This verse is a promise to those who recognize and use spiritual weapons in the power of the Holy Spirit. YHWH’s weapons are for “the destruction of strongholds.” These stronghold are in our lives, in the lives of our loved ones, dare I say in our church and in our community where we battle the forces of sin and satan. However, our hope when engaging our true enemy with these weapons is we have sure victory (Mt. 16:18-19
Matthew 16:18–19 ESV
18 And I tell you, you are Peter, and on this rock I will build my church, and the gates of hell shall not prevail against it. 19 I will give you the keys of the kingdom of heaven, and whatever you bind on earth shall be bound in heaven, and whatever you loose on earth shall be loosed in heaven.”
Verse five of our passage demonstrates the destructive and constructive capacity of God's divinely empowered weapons.
2 Corinthians 10:5 ESV
5 We destroy arguments and every lofty opinion raised against the knowledge of God, and take every thought captive to obey Christ,
YHWH's weapons destroy reasonings and things that stand “against the knowledge of God.” The indication is that there are sinful speculations or thoughts that invade and lay siege to the mind. The Bible treats them as fortresses or strongholds that need to be destroyed. These reasonings are walls of resistance build up by demonic influence in the minds of people.
Some people get the wrong idea about this verse that it is saying apologetic argumentation is against “The knowledge of God” and we should therefore not engage in apologetics. Others take an opposite dogma to say that this verse is saying we are to use “godly arguing” in our witness in order to destroy the enemy’s arguments and “lofty opinions” However, neither extreme is what this verse is teaching!
These strongholds are more of so-called knowledge from the will and intellect of man. They are reasonings within man that are naturally (or perhaps unnaturally) opposed to the truth of God's Word. It is arrogance! The exalted proud human mind and the selfish will are both the target of this verse and they both determine our unregenerate conduct. Attitudes and thought patterns [whether conscious or unconscious] are strongholds that effect our presuppositions and false philosophies which will dictate what we do or don't do. The proud human mind which sees the cross of Christ as foolishness is a prime example (1 Cor. 1:18) of a stronghold but there are many more deceived reasonings within each of our minds where satan has built up his fortress within our way of thinking.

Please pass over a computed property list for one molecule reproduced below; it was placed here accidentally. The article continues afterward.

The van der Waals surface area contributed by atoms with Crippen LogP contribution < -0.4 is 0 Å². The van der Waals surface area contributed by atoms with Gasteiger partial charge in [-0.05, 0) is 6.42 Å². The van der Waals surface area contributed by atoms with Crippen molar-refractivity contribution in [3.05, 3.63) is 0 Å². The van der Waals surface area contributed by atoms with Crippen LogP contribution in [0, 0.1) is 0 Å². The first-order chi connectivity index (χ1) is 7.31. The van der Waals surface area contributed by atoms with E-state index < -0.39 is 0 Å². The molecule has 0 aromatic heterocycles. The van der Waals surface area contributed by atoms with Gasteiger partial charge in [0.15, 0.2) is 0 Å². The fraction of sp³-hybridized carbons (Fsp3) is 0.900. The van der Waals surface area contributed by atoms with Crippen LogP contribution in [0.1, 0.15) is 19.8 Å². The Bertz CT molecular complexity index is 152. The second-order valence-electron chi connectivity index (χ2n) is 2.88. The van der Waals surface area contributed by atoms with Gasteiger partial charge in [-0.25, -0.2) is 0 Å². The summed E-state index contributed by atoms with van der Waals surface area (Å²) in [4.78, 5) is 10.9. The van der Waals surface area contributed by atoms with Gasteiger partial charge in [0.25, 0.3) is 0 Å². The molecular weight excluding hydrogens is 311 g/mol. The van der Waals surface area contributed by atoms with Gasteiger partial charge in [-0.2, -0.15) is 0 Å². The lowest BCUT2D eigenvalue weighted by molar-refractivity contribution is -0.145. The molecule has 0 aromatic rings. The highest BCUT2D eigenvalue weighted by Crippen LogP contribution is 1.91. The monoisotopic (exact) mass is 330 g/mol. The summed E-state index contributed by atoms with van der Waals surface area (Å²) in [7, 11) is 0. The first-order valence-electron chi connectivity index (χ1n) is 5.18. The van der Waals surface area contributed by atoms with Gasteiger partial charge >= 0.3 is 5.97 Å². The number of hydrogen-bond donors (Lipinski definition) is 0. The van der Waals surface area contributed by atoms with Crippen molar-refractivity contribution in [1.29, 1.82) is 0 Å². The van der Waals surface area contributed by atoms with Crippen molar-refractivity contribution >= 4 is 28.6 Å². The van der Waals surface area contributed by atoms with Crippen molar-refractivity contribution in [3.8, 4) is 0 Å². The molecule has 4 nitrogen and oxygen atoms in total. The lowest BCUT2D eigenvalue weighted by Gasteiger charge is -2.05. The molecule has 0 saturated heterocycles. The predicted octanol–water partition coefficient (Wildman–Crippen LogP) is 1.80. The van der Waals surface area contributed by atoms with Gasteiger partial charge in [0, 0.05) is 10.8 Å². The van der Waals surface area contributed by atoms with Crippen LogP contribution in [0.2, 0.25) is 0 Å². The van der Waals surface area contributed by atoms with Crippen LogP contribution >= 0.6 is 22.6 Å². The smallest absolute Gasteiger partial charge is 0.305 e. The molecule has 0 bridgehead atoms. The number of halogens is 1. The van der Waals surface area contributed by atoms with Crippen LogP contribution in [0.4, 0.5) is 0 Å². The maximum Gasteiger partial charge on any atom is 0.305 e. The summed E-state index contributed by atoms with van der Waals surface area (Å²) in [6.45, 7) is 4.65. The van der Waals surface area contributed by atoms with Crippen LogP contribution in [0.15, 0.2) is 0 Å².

1 Corinthians 1:18 ESV
18 For the word of the cross is folly to those who are perishing, but to us who are being saved it is the power of God.
Hence, Christian warfare is aimed at pulling down these proud reasonings, these rationalizations of self-centered man within each of us stand against our true knowledge of God. These strongholds are fortified by the lies of satan so that they are part of our life, even our belief systems as Christians which blind us from the truth.
But there is hope! Not only can we destroy these strongholds of depravity by God’s powerful weapons, but also we can use them “to take captive/capture/or subdue every thought to obey Christ.” After destroying our own arguments and lofty opinions, we can take possession of the actual thought patterns so that they can become conformed to God’s way [of thinking—that is hope! We like to believe that we are just victims to our own wrong thinking habits, but that is simply not true for the Christian! These rebels thoughts, preconceptions, and intentions are made captives and brought into obedience to Christ. Scripture tells us on several occasions that the obedience of Christ is the only stronghold that the enemy can not enter into and conquer therefore that is fortress we so desperately need in our life.
This is the strength we have in Christ IS very dependent on the level of obedience that we take captive, which brings us to the third point:


How do you know for sure if you have torn down Satan's strongholds in your life and are fortifying your life in obedience to Christ? Paul tells us in verse six.
2 Corinthians 10:6 ESV
6 being ready to punish every disobedience, when your obedience is complete.